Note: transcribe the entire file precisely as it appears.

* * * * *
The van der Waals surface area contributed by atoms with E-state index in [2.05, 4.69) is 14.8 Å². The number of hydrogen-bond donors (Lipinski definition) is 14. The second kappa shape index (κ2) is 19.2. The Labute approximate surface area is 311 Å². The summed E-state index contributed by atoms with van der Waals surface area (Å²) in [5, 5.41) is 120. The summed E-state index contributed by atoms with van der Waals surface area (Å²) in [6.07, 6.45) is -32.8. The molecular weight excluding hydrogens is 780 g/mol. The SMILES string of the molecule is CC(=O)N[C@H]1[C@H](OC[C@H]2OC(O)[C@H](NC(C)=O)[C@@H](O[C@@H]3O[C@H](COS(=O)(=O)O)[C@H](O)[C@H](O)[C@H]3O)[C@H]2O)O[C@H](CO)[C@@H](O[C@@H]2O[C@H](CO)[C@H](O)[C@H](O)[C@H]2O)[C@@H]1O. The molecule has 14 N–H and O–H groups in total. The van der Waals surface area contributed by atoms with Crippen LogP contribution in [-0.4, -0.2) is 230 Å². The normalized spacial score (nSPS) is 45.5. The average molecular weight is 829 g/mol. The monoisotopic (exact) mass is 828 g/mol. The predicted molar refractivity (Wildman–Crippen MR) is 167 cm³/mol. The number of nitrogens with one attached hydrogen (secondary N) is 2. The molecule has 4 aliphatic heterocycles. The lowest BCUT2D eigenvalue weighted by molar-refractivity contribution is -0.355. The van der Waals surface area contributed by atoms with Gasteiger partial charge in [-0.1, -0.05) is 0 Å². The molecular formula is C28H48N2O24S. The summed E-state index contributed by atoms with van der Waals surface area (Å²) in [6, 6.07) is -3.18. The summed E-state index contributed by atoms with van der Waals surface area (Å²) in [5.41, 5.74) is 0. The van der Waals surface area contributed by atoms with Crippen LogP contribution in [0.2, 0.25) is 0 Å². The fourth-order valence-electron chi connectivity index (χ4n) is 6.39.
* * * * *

The van der Waals surface area contributed by atoms with E-state index in [2.05, 4.69) is 14.8 Å². The number of hydrogen-bond donors (Lipinski definition) is 14. The second kappa shape index (κ2) is 19.2. The Labute approximate surface area is 311 Å². The summed E-state index contributed by atoms with van der Waals surface area (Å²) in [5, 5.41) is 120. The summed E-state index contributed by atoms with van der Waals surface area (Å²) in [6.07, 6.45) is -32.8. The molecular weight excluding hydrogens is 780 g/mol. The SMILES string of the molecule is CC(=O)N[C@H]1[C@H](OC[C@H]2OC(O)[C@H](NC(C)=O)[C@@H](O[C@@H]3O[C@H](COS(=O)(=O)O)[C@H](O)[C@H](O)[C@H]3O)[C@H]2O)O[C@H](CO)[C@@H](O[C@@H]2O[C@H](CO)[C@H](O)[C@H](O)[C@H]2O)[C@@H]1O. The molecule has 14 N–H and O–H groups in total. The van der Waals surface area contributed by atoms with Crippen LogP contribution in [-0.4, -0.2) is 230 Å². The normalized spacial score (nSPS) is 45.5. The average molecular weight is 829 g/mol. The monoisotopic (exact) mass is 828 g/mol. The predicted molar refractivity (Wildman–Crippen MR) is 167 cm³/mol. The number of nitrogens with one attached hydrogen (secondary N) is 2. The molecule has 4 aliphatic heterocycles. The lowest BCUT2D eigenvalue weighted by molar-refractivity contribution is -0.355. The van der Waals surface area contributed by atoms with Gasteiger partial charge in [-0.1, -0.05) is 0 Å². The molecular formula is C28H48N2O24S. The summed E-state index contributed by atoms with van der Waals surface area (Å²) in [6, 6.07) is -3.18. The summed E-state index contributed by atoms with van der Waals surface area (Å²) in [5.41, 5.74) is 0. The van der Waals surface area contributed by atoms with Crippen LogP contribution in [0.2, 0.25) is 0 Å². The fourth-order valence-electron chi connectivity index (χ4n) is 6.39.